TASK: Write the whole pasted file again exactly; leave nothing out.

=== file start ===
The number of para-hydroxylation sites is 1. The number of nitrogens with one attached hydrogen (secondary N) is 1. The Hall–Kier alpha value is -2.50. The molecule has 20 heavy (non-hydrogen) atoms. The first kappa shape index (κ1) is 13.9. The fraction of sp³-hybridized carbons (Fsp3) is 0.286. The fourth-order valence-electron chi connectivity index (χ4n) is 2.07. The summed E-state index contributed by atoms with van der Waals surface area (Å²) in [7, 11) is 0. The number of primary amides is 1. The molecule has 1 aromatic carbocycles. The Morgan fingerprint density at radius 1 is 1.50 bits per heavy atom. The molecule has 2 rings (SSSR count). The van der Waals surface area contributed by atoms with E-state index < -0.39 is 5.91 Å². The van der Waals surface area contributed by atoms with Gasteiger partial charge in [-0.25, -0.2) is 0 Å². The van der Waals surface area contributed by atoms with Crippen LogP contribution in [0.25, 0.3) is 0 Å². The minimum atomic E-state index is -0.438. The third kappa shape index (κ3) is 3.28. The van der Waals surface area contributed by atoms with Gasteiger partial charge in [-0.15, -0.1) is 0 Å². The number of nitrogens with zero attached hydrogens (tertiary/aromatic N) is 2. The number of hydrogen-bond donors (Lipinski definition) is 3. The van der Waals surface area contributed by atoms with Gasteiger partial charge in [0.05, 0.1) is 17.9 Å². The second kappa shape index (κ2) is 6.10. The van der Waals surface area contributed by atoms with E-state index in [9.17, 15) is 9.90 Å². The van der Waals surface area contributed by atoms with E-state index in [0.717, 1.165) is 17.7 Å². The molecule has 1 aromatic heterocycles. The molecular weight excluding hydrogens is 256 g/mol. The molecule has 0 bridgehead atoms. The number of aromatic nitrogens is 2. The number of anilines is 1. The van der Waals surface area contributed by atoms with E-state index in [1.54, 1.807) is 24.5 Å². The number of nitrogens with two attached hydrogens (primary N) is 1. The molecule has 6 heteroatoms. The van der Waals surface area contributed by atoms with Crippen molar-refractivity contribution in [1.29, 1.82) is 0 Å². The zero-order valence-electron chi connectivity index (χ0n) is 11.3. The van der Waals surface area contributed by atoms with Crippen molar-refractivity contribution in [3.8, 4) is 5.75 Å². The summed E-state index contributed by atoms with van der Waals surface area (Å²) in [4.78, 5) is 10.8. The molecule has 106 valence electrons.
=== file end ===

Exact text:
The number of para-hydroxylation sites is 1. The number of nitrogens with one attached hydrogen (secondary N) is 1. The Hall–Kier alpha value is -2.50. The molecule has 20 heavy (non-hydrogen) atoms. The first kappa shape index (κ1) is 13.9. The fraction of sp³-hybridized carbons (Fsp3) is 0.286. The fourth-order valence-electron chi connectivity index (χ4n) is 2.07. The summed E-state index contributed by atoms with van der Waals surface area (Å²) in [7, 11) is 0. The number of primary amides is 1. The molecule has 1 aromatic carbocycles. The Morgan fingerprint density at radius 1 is 1.50 bits per heavy atom. The molecule has 2 rings (SSSR count). The van der Waals surface area contributed by atoms with E-state index < -0.39 is 5.91 Å². The van der Waals surface area contributed by atoms with Gasteiger partial charge in [-0.25, -0.2) is 0 Å². The van der Waals surface area contributed by atoms with Crippen LogP contribution in [0.25, 0.3) is 0 Å². The minimum atomic E-state index is -0.438. The third kappa shape index (κ3) is 3.28. The van der Waals surface area contributed by atoms with Gasteiger partial charge in [-0.15, -0.1) is 0 Å². The number of nitrogens with zero attached hydrogens (tertiary/aromatic N) is 2. The number of hydrogen-bond donors (Lipinski definition) is 3. The van der Waals surface area contributed by atoms with Gasteiger partial charge in [0.05, 0.1) is 17.9 Å². The second kappa shape index (κ2) is 6.10. The van der Waals surface area contributed by atoms with E-state index in [9.17, 15) is 9.90 Å². The van der Waals surface area contributed by atoms with E-state index in [0.717, 1.165) is 17.7 Å². The molecule has 1 aromatic heterocycles. The molecular weight excluding hydrogens is 256 g/mol. The molecule has 0 bridgehead atoms. The number of aromatic nitrogens is 2. The number of anilines is 1. The van der Waals surface area contributed by atoms with E-state index in [1.54, 1.807) is 24.5 Å². The number of nitrogens with two attached hydrogens (primary N) is 1. The molecule has 6 heteroatoms. The van der Waals surface area contributed by atoms with Crippen molar-refractivity contribution in [1.29, 1.82) is 0 Å². The zero-order valence-electron chi connectivity index (χ0n) is 11.3. The van der Waals surface area contributed by atoms with Crippen molar-refractivity contribution in [3.8, 4) is 5.75 Å². The summed E-state index contributed by atoms with van der Waals surface area (Å²) in [4.78, 5) is 10.8. The molecule has 106 valence electrons.